Many in the audience for a BBC Questions & Answers style debate in Inverness on Tuesday night were convinced: a new, gigantic reservoir of oil has been found in the North Sea.
The discovery is being kept secret, they argued, lest it convince wavering Scots that they can afford to be independent after the September 18th referendum.
The evidence? One independent oil company, Hurricane recently reported that a test well between the Shetland and Faroe Islands produce 9,800 barrels per day, well above expectations.
For many, however, the conclusive proof came with British prime minister David Cameron’s recent Shetland visit, the first by a No 10 occupant for more than 30 years. During the visit, Cameron met with some local politicians and oil people; encountered a few locals, but not too many and tweeted a photograph of himself with a Shetland pony. Nearly a billion barrels are already known to be held in the latest section of the Clair Ridge field to be explored off the Shetlands: BP is spending nearly £5 billion to get them out.
The conspiracy theory – which is not being voiced by leading Yes figures but is being fuelled by some lower down – has been dismissed as laughable and the last pitch of the desperate. Like all good conspiracy theories, however, it is surrounded by a line of truth: the scale of the North Sea’s riches was deliberately underplayed in the 1970s by London.
With little more than a month to go before voters decide on September 18th, the pro-independence Yes campaign needs a game changer if it is to regain momentum. Scottish National Party leader and first minister Alex Salmond has not recovered from last week's mauling by Labour's Alistair Darling about the currency an independent Scotland would use.
Support for independence is higher than two years ago, when it stood at 23 percentage points – though the 33 points found now by the Scottish Social Attitudes survey only mirrors the historical average since 1999.
Up to a third of voters are still wavering about their choice: a majority of those in the “don’t know” category instinctively want to vote Yes, but are frightened by an economic downside to independence.
Equally, however, they have been less enamoured of the idea that independence will make them more proud; give Scotland a stronger voice in the world, or that Scotland would be more fair. Despite all of the talk of deep public engagement in the campaign, two-thirds admit that they do not know much, or a lot about the issues facing them on September 18th. Two-thirds are “quite unsure”, or “very unsure” about what an independent Scotland will be like – a significant hurdle for the Yes campaign with time running out. Curiously, the evidence from the Social Attitudes survey – the most detailed of its type, and one that attracts widespread respect – is that Scots are answering a different question to the one that will face them. Instead of answering if they want Scotland “to be an independent country”, Scots instead seem to be debating “whether they want to leave the UK”. The distinction, for now, seems to be significant: more Scots are conscious of their British identity than were two years ago, for instance; while fewer have gripes about English power.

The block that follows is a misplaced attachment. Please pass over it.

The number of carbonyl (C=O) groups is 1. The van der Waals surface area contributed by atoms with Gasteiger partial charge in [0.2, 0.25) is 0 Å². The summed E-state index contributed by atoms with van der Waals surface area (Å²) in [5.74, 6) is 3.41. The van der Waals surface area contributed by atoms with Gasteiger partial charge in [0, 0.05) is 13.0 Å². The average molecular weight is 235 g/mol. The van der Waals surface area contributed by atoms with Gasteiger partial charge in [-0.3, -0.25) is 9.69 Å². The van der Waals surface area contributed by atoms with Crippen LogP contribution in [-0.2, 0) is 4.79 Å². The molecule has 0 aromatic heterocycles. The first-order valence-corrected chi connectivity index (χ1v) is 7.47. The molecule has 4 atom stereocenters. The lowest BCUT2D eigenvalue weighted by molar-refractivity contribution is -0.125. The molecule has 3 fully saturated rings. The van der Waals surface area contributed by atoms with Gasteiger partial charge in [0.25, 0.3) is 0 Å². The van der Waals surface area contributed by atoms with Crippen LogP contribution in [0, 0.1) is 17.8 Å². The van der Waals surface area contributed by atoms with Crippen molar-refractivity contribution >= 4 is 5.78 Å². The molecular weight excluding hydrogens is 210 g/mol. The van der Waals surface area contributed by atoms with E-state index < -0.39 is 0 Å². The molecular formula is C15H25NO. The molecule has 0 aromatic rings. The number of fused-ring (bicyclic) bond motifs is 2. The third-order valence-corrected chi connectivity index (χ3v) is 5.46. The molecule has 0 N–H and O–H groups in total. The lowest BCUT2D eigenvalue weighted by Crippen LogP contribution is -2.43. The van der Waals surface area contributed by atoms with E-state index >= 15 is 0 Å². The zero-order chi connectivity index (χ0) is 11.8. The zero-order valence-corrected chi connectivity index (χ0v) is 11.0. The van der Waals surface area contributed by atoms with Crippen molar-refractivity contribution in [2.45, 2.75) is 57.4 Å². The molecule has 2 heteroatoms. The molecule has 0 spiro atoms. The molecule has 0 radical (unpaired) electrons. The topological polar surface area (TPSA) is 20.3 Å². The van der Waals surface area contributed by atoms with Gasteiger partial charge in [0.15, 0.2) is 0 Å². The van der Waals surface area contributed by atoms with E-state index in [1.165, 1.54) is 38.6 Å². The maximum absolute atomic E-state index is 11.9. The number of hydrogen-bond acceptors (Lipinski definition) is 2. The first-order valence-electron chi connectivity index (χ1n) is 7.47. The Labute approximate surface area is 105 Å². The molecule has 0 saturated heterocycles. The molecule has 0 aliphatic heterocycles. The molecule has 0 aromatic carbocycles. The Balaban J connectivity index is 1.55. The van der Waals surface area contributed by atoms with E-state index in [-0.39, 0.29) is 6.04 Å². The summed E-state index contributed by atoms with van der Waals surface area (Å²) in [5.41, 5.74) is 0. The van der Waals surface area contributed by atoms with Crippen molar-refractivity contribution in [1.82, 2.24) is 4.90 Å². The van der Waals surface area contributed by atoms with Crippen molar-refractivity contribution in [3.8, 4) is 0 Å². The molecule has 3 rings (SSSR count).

Equally, the survey shows that Scots, when they are asked for their thoughts on options short of independence, want more direct control over their own affairs – to set tax rates, for example, or benefits. Curiously, they are less keen on the idea that those rates should differ, creating the apparently paradoxical thoughts that Scots want the freedom to be the same. Even if the Yes side has had a poor week, the battle continues, since over 80 per cent of those who declare as “don’t knows” insist that they will vote.
One-in-eight of those polled, no matter how much they are prodded to declare a preference for either side, say they “genuinely have no idea” of their final choice, says Jan Eichhorn of the University of Edinburgh. The majority of those are people who voted Labour or the Liberal Democrats in the past: “They are sympathetic to the idea of independence, but they need to be convinced about the economy,” he says.
Equally, the Yes campaign must do something to turn around the gender gap: men since 1999 when the Scottish parliament returned been more likely than women to favour independence.
However, the average gap found by Social Attitudes used to be six percentage points. Today, it is 12 points: just 27 per cent of women polled say they will vote Yes compared with 39 per cent of men.
Here again, the numbers suggest that uncertainty about Scotland’s economic future is weighing heavily with women, who are traditionally more risk-averse.
For some in Scotland, the explanation is obvious: women find Alex Salmond too confrontational and boorish. That might explain some of the numbers but it does not explain everything. Mark Hennessy is London Editor